It was nighttime, and I was disoriented. I would have been disoriented anyway. After going through an extensive security protocol that I quickly learned was normal in New York, my friend and I followed a security guard/tour guide along dark, twisting pathways through the bowels of Lower Manhattan. We weren’t really inside, but we weren’t outside either. I didn’t know where we were. Still I followed the guide along with other tourists, all of us walking solemnly, single file through this labyrinth. I wondered if I should be weaving a string through it like Theseus in case I needed to memorize the route back.
We weren’t actually underground, but it felt like it. We had been waiting in line to see the 9/11 memorial site in one area and emerged at the actual site in a completely different area, as if we had hopped on the subway and poked our heads up from underground at an arbitrary spot along the route.
After more twists and turns and fences signalling construction was still underway, I found myself exhaling deeply, unaware that I had been holding my breath. I was standing here, in this open space:
16-acres with a North and South Pool surrounded by a field of white oak trees.
The New York minute slowed to a crawl. Although we were at street level again and skyscrapers stood above us, this space felt immune to the obnoxious traffic sounds of New York. It was in but not in the city. A sacred space where you don’t notice other tourists, where you don’t feel inclined to rush, where the sound of the continuously flowing water and the sight of 2800 names of men, women, and children etched into the perimeter of the fountains silences you into stillness and contemplation. I traced my fingers along the names arranged in no particular order.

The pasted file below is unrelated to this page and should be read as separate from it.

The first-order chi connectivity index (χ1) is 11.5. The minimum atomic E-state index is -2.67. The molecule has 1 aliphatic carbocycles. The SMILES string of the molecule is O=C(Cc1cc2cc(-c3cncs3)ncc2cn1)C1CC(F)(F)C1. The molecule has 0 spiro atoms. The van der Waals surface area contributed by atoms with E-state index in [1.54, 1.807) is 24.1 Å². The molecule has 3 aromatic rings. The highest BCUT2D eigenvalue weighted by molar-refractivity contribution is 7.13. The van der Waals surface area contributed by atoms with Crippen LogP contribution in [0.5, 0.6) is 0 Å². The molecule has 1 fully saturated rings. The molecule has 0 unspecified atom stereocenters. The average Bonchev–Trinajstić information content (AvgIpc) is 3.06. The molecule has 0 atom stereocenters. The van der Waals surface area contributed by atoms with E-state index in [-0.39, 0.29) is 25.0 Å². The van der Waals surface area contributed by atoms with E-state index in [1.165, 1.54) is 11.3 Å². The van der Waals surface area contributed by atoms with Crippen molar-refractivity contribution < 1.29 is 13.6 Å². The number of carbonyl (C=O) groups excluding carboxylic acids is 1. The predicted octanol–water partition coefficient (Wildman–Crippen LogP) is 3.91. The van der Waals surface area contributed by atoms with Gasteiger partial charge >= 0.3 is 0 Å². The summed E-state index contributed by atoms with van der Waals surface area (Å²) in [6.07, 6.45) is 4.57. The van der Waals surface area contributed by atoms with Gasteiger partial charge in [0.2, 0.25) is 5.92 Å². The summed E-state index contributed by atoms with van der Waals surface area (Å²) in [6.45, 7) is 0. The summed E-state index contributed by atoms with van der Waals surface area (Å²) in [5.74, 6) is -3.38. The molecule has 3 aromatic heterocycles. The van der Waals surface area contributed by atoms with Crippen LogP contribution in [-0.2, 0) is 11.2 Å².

As the architects of the site explain, “any arrangement that tries to impose meaning through physical adjacency will cause grief and anguish to people who might be excluded from that process, furthering the sense of loss that they are already suffering.”
Chantal. Garth. Richard. Garth – I pointed this one out to my friend standing beside me. The same name as her husband. Thousands of names. Somebody’s husband, wife, child, mother, father, daughter, son, sister, brother, colleague, friend.
The imprints of the two World Trade Center towers were bigger than I pictured when my mom burst through my bedroom door eleven years ago where I was sleeping to tell me of the crash. Bigger because there’s nothing to fill them. Open, deep, and visible reminders of loss. Designed by architect Michael Arad, Reflecting Absence is a suitable name for the memorial, as what do holes do? Remind us that something isn’t whole, that there is an absence that can’t be made present again.
How do you erect a monument to something that isn’t there anymore? How do you make present what is absent, without trivializing or ignoring the enormity of what was lost? Maybe you don’t. Maybe you let the absence speak for itself, which is what I think these fountains do well. Some have criticized the memorial for not offering hope, but I don’t think the holes are entirely devoid of hope. They’re filled with rushing water, a sound that never grows old, that never grows hopeless. There’s movement, there’s renewal, there’s maybe even a reflection in there as life stares back at life.
My friend and I left a different way than we entered. Out one gate and onto the street. That was it. As we crossed streets and were surrounded by soaring skyscrapers, people shouting, and taxis honking again, we looked back on the site, still unsure of how we got there. Some spaces are like this – they lose you in the best possible way.
New York, I am remembering your names today.